A series of steps followed, with the company initially seeking more information about the Turkish business climate from the Swedish Trade Council. Employees at Alarko also assisted in carrying out market survey. Contextual reports and others submitted by independent consulting firms in Turkey informed that indeed the country was characterized by high level of modernization and therefore high growth potential (Forsgren, 2015). It also emerged that Alarko’s sales were much higher and that not much regard was given to Kanthal products. This prompted the company to reconsider its operations in Turkey. Later on, its representatives at Alarko were asked if they were willing to work fully for the company. Their response was in the affirmative since they figured out they would hold important company positions, just as it turned out to be later. Based on advice by the Swedish Trade Council, probable forms of establishment were examined. The marketing department explored three options. The firm would starts its own company, establish a joint venture with Alarko, or open its own representative office. Before making a decision, Kanthal consulted with other Swedish companies (most of whom were based in Istanbul) that had already experienced the Turkish business climate (Forsgren, 2015). The firm settled on the option of establishing a representative office. As it were, this business form was beneficial because it enabled the firm to have better control, better profit opportunities, and a more motivated workforce. The establishment of a representative office also implied lower costs since a greater portion of the capital required would be for salaries and rent for the business premises. Imperatively, the Kanthal explored the risk of having Alarko become a competitor or agent but this risk diminished since their business relation had come to a positive end. Parallel to determining this business relation, suitable premises besides office equipment were searched for, eventually seeing the establishment of an office on the European side of Istanbul. The firm received necessary help from the Swedish Trade Council office in Istanbul in drawing up crucial contracts and contacting relevant authorities and organizations as may be prompted by the setting up of a company. Thus Kanthal successfully internationalized.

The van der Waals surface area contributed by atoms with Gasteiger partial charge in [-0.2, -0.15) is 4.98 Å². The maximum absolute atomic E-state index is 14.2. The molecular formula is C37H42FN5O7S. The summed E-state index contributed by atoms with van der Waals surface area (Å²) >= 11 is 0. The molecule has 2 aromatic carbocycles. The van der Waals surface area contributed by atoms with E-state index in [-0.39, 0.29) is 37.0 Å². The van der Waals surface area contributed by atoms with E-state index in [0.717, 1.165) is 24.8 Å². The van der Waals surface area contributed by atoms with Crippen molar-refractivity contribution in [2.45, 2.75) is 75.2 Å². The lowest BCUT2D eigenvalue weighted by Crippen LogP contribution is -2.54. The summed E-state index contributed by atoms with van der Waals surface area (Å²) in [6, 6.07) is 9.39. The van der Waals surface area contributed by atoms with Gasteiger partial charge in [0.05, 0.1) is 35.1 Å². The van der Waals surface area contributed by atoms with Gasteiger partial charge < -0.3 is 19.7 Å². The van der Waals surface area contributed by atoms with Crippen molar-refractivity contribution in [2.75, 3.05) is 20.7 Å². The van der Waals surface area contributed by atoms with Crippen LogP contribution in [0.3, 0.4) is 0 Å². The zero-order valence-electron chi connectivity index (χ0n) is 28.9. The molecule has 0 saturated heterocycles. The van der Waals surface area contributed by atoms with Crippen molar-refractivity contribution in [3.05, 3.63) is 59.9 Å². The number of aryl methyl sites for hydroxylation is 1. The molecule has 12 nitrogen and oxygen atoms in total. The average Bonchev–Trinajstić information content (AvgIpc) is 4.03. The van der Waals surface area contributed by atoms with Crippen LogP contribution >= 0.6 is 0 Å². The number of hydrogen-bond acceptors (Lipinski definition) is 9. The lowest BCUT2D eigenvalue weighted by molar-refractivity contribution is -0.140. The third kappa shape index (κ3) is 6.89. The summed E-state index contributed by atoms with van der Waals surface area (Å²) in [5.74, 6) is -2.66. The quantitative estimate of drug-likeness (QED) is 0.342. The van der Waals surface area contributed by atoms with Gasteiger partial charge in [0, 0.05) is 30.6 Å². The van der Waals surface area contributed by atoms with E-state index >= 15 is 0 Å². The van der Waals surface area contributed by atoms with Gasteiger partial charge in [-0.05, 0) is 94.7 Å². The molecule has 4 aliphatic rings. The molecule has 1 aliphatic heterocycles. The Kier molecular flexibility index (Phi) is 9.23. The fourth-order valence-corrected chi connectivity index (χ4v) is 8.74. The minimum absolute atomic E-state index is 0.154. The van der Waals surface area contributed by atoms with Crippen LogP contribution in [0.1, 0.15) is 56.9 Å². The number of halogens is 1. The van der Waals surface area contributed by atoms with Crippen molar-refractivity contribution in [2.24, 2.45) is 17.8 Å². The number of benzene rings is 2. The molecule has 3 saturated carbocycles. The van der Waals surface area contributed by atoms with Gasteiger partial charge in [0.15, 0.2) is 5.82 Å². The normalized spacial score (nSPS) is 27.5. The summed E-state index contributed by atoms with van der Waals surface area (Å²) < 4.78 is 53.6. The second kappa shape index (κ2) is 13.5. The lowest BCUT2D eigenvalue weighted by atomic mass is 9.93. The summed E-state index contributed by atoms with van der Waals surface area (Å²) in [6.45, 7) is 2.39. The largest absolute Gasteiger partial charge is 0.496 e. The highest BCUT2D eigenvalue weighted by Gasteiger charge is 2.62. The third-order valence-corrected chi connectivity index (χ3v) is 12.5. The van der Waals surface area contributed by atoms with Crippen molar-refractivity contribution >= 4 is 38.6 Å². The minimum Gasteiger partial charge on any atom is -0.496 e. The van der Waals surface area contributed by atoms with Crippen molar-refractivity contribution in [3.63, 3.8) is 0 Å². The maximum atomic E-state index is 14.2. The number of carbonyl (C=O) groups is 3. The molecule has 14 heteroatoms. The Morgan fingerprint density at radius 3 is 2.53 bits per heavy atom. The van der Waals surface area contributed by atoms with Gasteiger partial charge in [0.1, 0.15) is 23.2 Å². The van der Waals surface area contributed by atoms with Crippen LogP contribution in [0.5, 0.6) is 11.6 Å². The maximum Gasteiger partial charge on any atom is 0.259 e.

In conclusion, internationalization literature may not be exhaustively explored within such a limited scope. Nevertheless, it is believed what has been presented adequately informs why and how firms internationalize. The example given (of Kanthal AB) is adequately informative on the model highlighted.